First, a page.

ISSN (Print) - 0012-9976 | ISSN (Online) - 2349-8846

A+| A| A-

From Desperation to Destitution to Despair


The sixth anniversary of demonetisation occurs on 8 November 2022, and it is evident that the economically marginalised citizens of the country are yet to recover from its after-effects. Combined with the March 2020 “policy” response of a nationwide lockdown, the impacts are intergenerational and long term, resulting in a downward spiral—from desperation to destitution to despair. Migrant workers became visibilised in the most agonising manner— their heart-wrenching journeys will continue to haunt the nation’s collective conscience. Migration is not necessarily a one-way linear process as perceived within the broader paradigm of labour and livelihoods, workers going back to the rural roots and keeping the urban–rural continuum alive in numerous ways. Central are issues of sectoral, regional, horizontal, and vertical movements of workers and their earnings, the nature and level of dependence on remittances, the extent of permanent temporariness and permanent movement. An already structurally distressed agriculture is overburdened by not merely inappropriate policies but also declining financial allocations, including a drastic fall in the creation of rural employment.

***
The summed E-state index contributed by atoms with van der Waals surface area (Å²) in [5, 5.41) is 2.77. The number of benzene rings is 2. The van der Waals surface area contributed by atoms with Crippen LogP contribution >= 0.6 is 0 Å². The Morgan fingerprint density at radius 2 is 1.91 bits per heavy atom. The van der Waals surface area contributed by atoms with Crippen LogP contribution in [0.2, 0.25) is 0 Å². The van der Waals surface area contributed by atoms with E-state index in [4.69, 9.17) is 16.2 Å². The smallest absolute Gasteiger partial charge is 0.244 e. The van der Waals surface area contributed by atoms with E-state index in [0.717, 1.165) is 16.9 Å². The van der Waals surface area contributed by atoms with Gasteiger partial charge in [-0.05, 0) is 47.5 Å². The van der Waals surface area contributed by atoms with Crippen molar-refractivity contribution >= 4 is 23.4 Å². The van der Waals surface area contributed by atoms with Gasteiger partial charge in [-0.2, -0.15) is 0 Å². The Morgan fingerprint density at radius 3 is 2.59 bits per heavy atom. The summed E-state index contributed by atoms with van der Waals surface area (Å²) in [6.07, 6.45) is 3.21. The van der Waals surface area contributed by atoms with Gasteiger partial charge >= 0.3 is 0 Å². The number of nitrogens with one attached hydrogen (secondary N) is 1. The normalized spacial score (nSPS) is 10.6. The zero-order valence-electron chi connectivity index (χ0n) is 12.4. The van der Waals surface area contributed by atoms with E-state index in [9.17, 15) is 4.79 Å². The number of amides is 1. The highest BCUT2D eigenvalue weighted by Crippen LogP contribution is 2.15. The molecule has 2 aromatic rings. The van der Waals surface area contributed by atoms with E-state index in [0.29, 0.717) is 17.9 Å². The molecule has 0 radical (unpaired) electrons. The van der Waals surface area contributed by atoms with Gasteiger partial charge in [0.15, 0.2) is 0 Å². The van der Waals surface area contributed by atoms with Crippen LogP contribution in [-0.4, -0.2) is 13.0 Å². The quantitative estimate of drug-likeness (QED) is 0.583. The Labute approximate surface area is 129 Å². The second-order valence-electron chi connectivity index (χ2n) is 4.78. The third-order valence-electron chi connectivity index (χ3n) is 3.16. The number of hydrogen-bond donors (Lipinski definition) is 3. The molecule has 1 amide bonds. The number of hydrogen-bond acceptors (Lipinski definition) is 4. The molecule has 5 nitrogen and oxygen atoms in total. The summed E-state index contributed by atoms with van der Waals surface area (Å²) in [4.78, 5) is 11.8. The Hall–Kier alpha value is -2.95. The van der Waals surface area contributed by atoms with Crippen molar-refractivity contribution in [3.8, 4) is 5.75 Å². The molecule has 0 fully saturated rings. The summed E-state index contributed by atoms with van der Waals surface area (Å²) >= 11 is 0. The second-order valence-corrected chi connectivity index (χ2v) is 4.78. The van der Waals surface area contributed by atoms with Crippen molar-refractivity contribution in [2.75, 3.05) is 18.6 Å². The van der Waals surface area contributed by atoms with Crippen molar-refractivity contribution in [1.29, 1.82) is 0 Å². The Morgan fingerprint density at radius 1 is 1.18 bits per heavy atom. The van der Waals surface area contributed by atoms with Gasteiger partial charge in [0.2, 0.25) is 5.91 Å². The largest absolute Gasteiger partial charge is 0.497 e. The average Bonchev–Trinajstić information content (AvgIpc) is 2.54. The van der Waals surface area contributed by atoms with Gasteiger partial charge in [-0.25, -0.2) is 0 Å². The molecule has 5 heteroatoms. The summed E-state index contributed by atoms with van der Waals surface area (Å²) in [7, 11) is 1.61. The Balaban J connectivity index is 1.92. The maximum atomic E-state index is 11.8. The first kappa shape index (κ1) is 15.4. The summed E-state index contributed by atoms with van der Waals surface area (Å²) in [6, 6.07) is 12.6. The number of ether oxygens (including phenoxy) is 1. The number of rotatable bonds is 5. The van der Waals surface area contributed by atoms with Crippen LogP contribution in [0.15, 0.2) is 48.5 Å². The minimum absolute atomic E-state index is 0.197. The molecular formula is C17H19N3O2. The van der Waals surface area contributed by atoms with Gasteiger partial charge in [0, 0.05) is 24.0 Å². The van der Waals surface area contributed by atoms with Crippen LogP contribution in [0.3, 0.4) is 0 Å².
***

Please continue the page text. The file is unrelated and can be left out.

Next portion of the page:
The cumulative impacts of the two “policies” appear to function in tandem—collapse of employment and livelihood opportunities, permanently and negatively altered labour structures, unpaid wage dues, anarchy in skill status and hierarchy, indebtedness, homelessness twice over—the list is endless.

Dear Reader,

To continue reading, become a subscriber.

Explore our attractive subscription offers.

Click here


To gain instant access to this article (download).

Pay INR 50.00

(Readers in India)

Pay $ 6.00

(Readers outside India)

Updated On : 10th Nov, 2022
Back to Top